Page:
Each of the nine realms has a distinct style and feel — the icy reaches of Midgard, the verdant Vanaheim, the sulfurous Svartalfheim — and is richly rendered. You'll spend more time in some, less in others, but they all reward patience and exploration. And there’s a lot to explore here: It took me 45 hours to complete the main story and side quests, and I still have more to investigate.
The hack-and-slash gameplay for the series remains tight, with extensive skill trees for each of Kratos's three weapons. (Yes, three, up from the last games' two. I won't spoil the third one other than to say that it feels just right, has its own unique mechanics, and the quest to get it is contemplative and revealing.) The controls are responsive and smooth, so the times I died — and there were many — were all my fault.
There are five difficulty settings, so whether you're, say, an impatient journalist on a deadline or someone who revels in dying over and over until you manage to defeat a boss, you can find a comfortable level. You can remap the buttons on the entire controller, which is great if you're just coming off sinking 140 hours into Elden Ring and you're still trying to mash O to dodge (here, it's X).
The game is not without its flaws. The most glaring is how empty the world you're supposed to be saving feels. The dwarven city of Svartalfheim, for instance, barely has any dwarves. I presume some of this is to lighten the graphical load for the PS4 version. That console has sold tens of millions more than the PS5 to date but came out almost nine years ago and is far behind graphics-wise.
I experienced several crashes, once while pulling up the in-game menu to read a bit of lore I'd just discovered, and another time in the middle of the end credits. I was able to get back into the game easily enough, and Ragnarök's robust autosave system meant I didn't lose any progress, but it was jarring nonetheless. (The menu bug has since been patched, at least.)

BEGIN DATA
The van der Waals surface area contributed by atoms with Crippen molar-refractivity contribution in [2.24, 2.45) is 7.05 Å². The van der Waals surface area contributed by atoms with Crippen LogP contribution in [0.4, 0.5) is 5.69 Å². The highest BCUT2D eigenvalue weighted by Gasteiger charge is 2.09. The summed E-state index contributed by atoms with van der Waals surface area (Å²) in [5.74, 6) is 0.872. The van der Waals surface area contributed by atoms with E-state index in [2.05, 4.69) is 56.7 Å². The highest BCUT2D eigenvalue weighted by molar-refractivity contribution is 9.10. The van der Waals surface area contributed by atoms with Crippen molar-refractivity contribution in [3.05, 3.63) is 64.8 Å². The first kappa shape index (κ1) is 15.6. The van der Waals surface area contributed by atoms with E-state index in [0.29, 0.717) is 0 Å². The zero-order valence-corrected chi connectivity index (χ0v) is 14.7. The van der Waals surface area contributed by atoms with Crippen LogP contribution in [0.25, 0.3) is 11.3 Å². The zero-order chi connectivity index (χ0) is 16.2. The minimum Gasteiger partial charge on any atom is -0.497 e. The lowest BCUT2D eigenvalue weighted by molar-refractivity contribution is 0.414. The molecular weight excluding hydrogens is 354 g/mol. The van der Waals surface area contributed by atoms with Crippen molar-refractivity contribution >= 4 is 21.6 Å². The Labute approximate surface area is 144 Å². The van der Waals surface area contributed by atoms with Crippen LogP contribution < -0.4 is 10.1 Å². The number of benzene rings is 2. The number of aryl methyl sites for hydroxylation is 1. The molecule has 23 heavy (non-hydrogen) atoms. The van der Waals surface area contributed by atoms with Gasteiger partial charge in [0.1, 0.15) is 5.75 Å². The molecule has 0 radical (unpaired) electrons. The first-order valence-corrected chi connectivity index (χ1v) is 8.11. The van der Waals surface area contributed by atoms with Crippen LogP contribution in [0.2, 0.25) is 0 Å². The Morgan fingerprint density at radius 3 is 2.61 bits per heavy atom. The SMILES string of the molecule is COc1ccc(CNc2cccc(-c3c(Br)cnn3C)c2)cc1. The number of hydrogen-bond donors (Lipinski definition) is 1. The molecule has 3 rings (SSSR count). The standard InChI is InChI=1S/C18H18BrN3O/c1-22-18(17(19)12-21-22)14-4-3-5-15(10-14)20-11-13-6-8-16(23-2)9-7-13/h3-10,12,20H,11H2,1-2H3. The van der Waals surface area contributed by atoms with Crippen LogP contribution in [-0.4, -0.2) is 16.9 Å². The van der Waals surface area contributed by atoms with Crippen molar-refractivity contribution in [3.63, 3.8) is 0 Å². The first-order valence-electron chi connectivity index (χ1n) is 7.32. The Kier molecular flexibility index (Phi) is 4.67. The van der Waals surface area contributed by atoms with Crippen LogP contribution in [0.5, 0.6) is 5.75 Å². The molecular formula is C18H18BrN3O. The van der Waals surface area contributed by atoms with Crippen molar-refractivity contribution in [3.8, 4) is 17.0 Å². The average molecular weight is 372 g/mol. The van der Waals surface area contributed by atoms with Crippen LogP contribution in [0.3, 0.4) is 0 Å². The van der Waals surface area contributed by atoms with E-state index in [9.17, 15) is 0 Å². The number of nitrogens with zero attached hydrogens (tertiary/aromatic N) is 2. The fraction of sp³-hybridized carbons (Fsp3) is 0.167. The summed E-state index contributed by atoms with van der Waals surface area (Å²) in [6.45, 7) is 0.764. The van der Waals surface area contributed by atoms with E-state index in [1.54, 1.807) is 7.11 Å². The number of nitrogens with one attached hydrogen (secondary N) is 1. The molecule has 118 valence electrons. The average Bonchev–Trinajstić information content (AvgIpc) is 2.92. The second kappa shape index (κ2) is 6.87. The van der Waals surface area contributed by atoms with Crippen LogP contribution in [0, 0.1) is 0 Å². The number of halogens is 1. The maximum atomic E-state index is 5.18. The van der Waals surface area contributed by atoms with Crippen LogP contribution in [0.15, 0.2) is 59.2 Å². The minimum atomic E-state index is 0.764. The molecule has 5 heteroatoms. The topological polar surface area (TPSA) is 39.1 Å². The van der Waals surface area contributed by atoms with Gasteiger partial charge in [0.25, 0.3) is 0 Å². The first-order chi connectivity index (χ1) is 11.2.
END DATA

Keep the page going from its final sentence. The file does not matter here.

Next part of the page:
The menu can also be overwhelming. Having so many things to tweak — armor, abilities, and skills — is great from a variety perspective, but less so in terms of ease of navigation. There are so many things you can level up that I was still finding new ones deep into the game's second act (but you may be more observant than I).
When Ragnarök's credits appear, you're not done. There are still riddles to be solved and bosses to slay. And anyone who puts the controller down for good will miss one of the most meaningful scenes in the entire game.
Ragnarök is stuffed full of small, meaningful moments I'd love to have shared in this review, but won't. To reveal them wouldn't break the review agreement but would do something worse: ruin your chance at embarking on a thought-provoking journey that was clearly a labor of love on the part of the developers.
By the end, I must admit, I was a bit sniffly. My wife, who was watching alongside me, had to grab some tissues for herself. Sure, it’s got dismemberment and beheadings, and the save-the-world stakes couldn’t be any higher, but Ragnarök is ultimately an intimate, tender game about loving your child — and knowing when to trust and let go.